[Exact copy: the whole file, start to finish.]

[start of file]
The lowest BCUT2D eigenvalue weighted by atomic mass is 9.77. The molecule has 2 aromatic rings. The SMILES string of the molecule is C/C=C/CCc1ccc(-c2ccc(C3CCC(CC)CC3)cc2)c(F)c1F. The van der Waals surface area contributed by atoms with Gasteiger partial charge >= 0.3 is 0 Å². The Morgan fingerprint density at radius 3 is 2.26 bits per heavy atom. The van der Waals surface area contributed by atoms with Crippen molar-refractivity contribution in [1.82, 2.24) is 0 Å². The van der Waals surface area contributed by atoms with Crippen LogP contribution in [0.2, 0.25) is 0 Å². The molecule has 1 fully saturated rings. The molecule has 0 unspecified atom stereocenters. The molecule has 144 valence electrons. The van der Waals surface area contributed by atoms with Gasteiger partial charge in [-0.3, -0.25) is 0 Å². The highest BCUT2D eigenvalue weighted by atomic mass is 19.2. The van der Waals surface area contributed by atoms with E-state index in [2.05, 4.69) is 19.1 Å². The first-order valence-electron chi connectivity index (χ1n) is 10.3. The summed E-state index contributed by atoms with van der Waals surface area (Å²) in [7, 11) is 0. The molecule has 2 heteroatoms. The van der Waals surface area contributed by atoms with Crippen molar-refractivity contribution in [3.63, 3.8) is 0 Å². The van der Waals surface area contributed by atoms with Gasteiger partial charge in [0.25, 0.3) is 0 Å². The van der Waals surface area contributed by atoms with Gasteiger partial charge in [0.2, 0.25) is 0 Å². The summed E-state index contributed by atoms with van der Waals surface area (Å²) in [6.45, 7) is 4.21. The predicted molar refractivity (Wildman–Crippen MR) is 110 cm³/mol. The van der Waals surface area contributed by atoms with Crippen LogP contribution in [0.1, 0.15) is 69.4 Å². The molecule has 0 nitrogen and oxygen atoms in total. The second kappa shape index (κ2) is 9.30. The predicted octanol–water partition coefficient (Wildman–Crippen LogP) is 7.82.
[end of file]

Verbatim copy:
The lowest BCUT2D eigenvalue weighted by atomic mass is 9.77. The molecule has 2 aromatic rings. The SMILES string of the molecule is C/C=C/CCc1ccc(-c2ccc(C3CCC(CC)CC3)cc2)c(F)c1F. The van der Waals surface area contributed by atoms with Gasteiger partial charge >= 0.3 is 0 Å². The Morgan fingerprint density at radius 3 is 2.26 bits per heavy atom. The van der Waals surface area contributed by atoms with Crippen molar-refractivity contribution in [1.82, 2.24) is 0 Å². The van der Waals surface area contributed by atoms with Crippen LogP contribution in [0.2, 0.25) is 0 Å². The molecule has 1 fully saturated rings. The molecule has 0 unspecified atom stereocenters. The molecule has 144 valence electrons. The van der Waals surface area contributed by atoms with Gasteiger partial charge in [-0.3, -0.25) is 0 Å². The highest BCUT2D eigenvalue weighted by atomic mass is 19.2. The van der Waals surface area contributed by atoms with E-state index in [2.05, 4.69) is 19.1 Å². The first-order valence-electron chi connectivity index (χ1n) is 10.3. The summed E-state index contributed by atoms with van der Waals surface area (Å²) in [7, 11) is 0. The molecule has 2 heteroatoms. The van der Waals surface area contributed by atoms with Crippen molar-refractivity contribution in [3.63, 3.8) is 0 Å². The van der Waals surface area contributed by atoms with Gasteiger partial charge in [0.25, 0.3) is 0 Å². The van der Waals surface area contributed by atoms with Gasteiger partial charge in [0.2, 0.25) is 0 Å². The summed E-state index contributed by atoms with van der Waals surface area (Å²) in [6.45, 7) is 4.21. The predicted molar refractivity (Wildman–Crippen MR) is 110 cm³/mol. The van der Waals surface area contributed by atoms with Crippen LogP contribution in [0.1, 0.15) is 69.4 Å². The molecule has 0 nitrogen and oxygen atoms in total. The second kappa shape index (κ2) is 9.30. The predicted octanol–water partition coefficient (Wildman–Crippen LogP) is 7.82.